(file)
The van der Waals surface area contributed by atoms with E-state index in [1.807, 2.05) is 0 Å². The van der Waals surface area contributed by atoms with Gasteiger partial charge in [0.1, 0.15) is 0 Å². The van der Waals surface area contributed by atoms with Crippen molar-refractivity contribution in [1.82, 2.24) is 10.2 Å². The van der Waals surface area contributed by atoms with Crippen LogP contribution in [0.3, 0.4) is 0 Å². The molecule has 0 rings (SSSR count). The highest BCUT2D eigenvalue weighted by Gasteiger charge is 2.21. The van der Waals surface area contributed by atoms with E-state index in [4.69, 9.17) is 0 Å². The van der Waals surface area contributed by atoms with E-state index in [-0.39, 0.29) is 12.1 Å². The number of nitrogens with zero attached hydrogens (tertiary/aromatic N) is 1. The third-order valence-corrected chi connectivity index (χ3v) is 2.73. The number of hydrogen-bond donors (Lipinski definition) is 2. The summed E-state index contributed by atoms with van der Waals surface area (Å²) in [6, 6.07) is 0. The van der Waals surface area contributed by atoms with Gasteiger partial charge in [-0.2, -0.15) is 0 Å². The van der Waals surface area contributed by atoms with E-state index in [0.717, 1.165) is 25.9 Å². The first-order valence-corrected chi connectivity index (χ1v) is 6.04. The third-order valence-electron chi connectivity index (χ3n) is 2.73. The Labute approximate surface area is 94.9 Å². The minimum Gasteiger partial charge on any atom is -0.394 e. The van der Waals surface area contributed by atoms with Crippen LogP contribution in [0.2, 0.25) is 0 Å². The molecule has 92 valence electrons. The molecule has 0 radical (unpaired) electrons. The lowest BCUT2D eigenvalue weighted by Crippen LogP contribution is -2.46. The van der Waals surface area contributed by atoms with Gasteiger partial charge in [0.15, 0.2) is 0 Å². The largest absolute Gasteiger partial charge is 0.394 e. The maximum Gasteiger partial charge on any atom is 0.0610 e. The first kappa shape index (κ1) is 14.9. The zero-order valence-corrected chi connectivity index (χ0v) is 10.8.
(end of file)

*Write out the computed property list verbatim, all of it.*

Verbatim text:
The van der Waals surface area contributed by atoms with E-state index in [1.807, 2.05) is 0 Å². The van der Waals surface area contributed by atoms with Gasteiger partial charge in [0.1, 0.15) is 0 Å². The van der Waals surface area contributed by atoms with Crippen molar-refractivity contribution in [1.82, 2.24) is 10.2 Å². The van der Waals surface area contributed by atoms with Crippen LogP contribution in [0.3, 0.4) is 0 Å². The molecule has 0 rings (SSSR count). The highest BCUT2D eigenvalue weighted by Gasteiger charge is 2.21. The van der Waals surface area contributed by atoms with E-state index in [4.69, 9.17) is 0 Å². The van der Waals surface area contributed by atoms with E-state index in [-0.39, 0.29) is 12.1 Å². The number of nitrogens with zero attached hydrogens (tertiary/aromatic N) is 1. The third-order valence-corrected chi connectivity index (χ3v) is 2.73. The number of hydrogen-bond donors (Lipinski definition) is 2. The summed E-state index contributed by atoms with van der Waals surface area (Å²) in [6, 6.07) is 0. The van der Waals surface area contributed by atoms with Gasteiger partial charge in [-0.2, -0.15) is 0 Å². The van der Waals surface area contributed by atoms with E-state index in [0.717, 1.165) is 25.9 Å². The first-order valence-corrected chi connectivity index (χ1v) is 6.04. The third-order valence-electron chi connectivity index (χ3n) is 2.73. The Labute approximate surface area is 94.9 Å². The minimum Gasteiger partial charge on any atom is -0.394 e. The van der Waals surface area contributed by atoms with Crippen LogP contribution in [0.2, 0.25) is 0 Å². The molecule has 92 valence electrons. The molecule has 0 radical (unpaired) electrons. The lowest BCUT2D eigenvalue weighted by Crippen LogP contribution is -2.46. The van der Waals surface area contributed by atoms with Gasteiger partial charge in [0.15, 0.2) is 0 Å². The largest absolute Gasteiger partial charge is 0.394 e. The maximum Gasteiger partial charge on any atom is 0.0610 e. The first kappa shape index (κ1) is 14.9. The zero-order valence-corrected chi connectivity index (χ0v) is 10.8.